I was born in the merry month of May, the month when Lily of the Valley blooms and permeates the air with its heady fragrance. Is it any wonder that I adore that flower?
Back in Pleasantville in New York State, where I grew up, we had a lush bed of these lilies, growing happily in the shade of an elm tree in the front garden of our family home. Every May I would gather little bouquets for my Grannie whose birthday was only two days before mine. Not surprisingly, her favourite perfume was called ‘Muguet des Bois’ – Lily of the Valley. (more…)
Okay, guilty as charged. I’m an unrepentant Shakespeare groupie, dating from when I was age17 and saw my first professional production in New York City – Richard Burton in ‘Hamlet’. In the years that followed, I’ve managed to see and/or read 36 of the 38 plays attributed to him. He is my hero, and also the hero of many others, which is why much has been made of the 400th anniversary of Shakespeare’s death, which was on April 23rd. There is no actual record of his birth but there is one of his baptism in Holy Trinity Church, Stratford, on 26th April 1564. Back then baptisms generally took place three days after a baby’s birth so it is assumed that William Shakespeare was born on this same date, April 23rd. (more…)
I can’t remember who introduced me to Estee Lauder’s ‘Youth Dew’ but the first time I took one whiff of it, I fell in love with it – and wore it for many years. The fragrance Youth Dew was launched in 1953 as a bath oil…and because of its success, the manufacture of the perfume followed. I started wearing it in my mid teens, delighted to find a scent that didn’t wear off in five minutes. Yes, one of the selling points for me was that it stayed with you, reacting to your skin, your body’s temperature, and went on perfuming the air around you for hours. People knew I was approaching because ‘Youth Dew’ would announce my arrival, long before I even said hello. To my teenage self, trying to budget my pocket money, ‘Youth Dew’ was definitely value for money. (more…)
While listening to Radio 4 the other day, I swear I heard the announcer say that Austria had banned fish sales. I thought to myself, why fish sales? Isn’t Austria land-locked? Had their rivers become polluted? Then, as I listened to the rest of the report, the penny dropped. Not fish sales but face veils…the kind that some Muslim women wear. My ears were playing tricks on me…again. Yes, this sort of thing has happened before…and it’s got a name: Mondegreen.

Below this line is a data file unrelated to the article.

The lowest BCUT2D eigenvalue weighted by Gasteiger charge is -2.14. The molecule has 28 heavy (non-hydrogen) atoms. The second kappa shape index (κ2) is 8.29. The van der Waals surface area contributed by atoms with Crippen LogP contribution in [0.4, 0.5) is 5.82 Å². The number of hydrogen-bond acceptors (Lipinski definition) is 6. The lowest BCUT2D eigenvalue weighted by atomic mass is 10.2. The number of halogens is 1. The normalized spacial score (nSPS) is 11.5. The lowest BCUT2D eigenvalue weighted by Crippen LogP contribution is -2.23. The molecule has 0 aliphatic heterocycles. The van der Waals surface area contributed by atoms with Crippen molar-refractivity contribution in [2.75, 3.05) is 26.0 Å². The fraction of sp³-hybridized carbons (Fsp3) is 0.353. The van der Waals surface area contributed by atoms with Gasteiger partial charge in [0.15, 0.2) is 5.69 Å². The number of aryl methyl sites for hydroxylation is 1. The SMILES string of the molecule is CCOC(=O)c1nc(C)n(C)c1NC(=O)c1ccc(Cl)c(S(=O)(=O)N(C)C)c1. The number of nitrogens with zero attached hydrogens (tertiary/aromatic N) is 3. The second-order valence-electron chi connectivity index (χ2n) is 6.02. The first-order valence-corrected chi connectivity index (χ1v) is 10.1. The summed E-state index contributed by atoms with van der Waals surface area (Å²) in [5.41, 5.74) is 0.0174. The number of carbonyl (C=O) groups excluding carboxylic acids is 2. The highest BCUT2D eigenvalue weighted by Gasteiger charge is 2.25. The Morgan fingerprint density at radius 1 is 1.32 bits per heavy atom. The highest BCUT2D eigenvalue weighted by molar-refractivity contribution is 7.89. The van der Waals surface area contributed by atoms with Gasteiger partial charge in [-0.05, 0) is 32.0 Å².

The actual definition of a mondegreen is a ‘mishearing or misinterpretation of a phrase as a result of near-homophony so that it gives it a new meaning.’ The word was coined by an American writer, Sylvia Wright, in 1954, when she misheard a lyric from the Scottish ballad, ‘The Bonny Earl o’ Moray’. Instead of ‘laid him on the green’, Miss Wright heard ‘Lady Mondegreen’. And so the mondegreen was born. (more…)
Someone once said: “Gardening is cheaper than therapy…and you get tomatoes.” I think that pretty much sums up why I do it – all those hours spent digging, weeding, feeding, composting, pruning, watering – losing myself in these chores, enjoying the great outdoors…and then the reward: those sweet, juicy tomatoes.
I call myself a transplanted New Yorker (the gardening pun is intentional), having moved to England many years ago. I grew up in the Westchester County suburb of Pleasantville where my mother had a small garden in which – I admit to my shame — I never took the slightest interest. It was upon marrying an Englishman and moving to the beautiful Sussex countryside that my addiction to gardening began. The gardening bug bit me and I’m still infected. Americans would say I’ve developed a green thumb; the Brits say I have green fingers. But as far as I’m concerned, I happily use both of my hands and all the digits on them to make things grow. (more…)